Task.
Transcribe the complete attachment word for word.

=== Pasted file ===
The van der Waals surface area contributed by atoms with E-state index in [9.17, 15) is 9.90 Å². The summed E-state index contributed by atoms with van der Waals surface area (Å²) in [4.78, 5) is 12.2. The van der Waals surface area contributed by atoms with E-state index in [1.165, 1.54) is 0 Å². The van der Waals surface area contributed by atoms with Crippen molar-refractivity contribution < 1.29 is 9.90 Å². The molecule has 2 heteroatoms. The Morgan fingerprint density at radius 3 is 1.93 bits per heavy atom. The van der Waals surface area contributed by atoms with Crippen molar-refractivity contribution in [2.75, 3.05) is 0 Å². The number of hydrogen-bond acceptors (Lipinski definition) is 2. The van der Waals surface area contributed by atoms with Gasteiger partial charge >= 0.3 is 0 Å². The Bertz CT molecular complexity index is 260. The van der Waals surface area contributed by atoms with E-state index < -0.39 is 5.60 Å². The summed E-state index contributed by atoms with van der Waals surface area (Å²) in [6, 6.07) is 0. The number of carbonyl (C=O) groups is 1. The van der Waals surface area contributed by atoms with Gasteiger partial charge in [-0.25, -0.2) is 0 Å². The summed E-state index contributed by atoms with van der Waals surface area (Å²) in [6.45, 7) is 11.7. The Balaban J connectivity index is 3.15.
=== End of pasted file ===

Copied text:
The van der Waals surface area contributed by atoms with E-state index in [9.17, 15) is 9.90 Å². The summed E-state index contributed by atoms with van der Waals surface area (Å²) in [4.78, 5) is 12.2. The van der Waals surface area contributed by atoms with E-state index in [1.165, 1.54) is 0 Å². The van der Waals surface area contributed by atoms with Crippen molar-refractivity contribution < 1.29 is 9.90 Å². The molecule has 2 heteroatoms. The Morgan fingerprint density at radius 3 is 1.93 bits per heavy atom. The van der Waals surface area contributed by atoms with Crippen molar-refractivity contribution in [2.75, 3.05) is 0 Å². The number of hydrogen-bond acceptors (Lipinski definition) is 2. The van der Waals surface area contributed by atoms with Gasteiger partial charge >= 0.3 is 0 Å². The Bertz CT molecular complexity index is 260. The van der Waals surface area contributed by atoms with E-state index < -0.39 is 5.60 Å². The summed E-state index contributed by atoms with van der Waals surface area (Å²) in [6, 6.07) is 0. The number of carbonyl (C=O) groups is 1. The van der Waals surface area contributed by atoms with Gasteiger partial charge in [-0.25, -0.2) is 0 Å². The summed E-state index contributed by atoms with van der Waals surface area (Å²) in [6.45, 7) is 11.7. The Balaban J connectivity index is 3.15.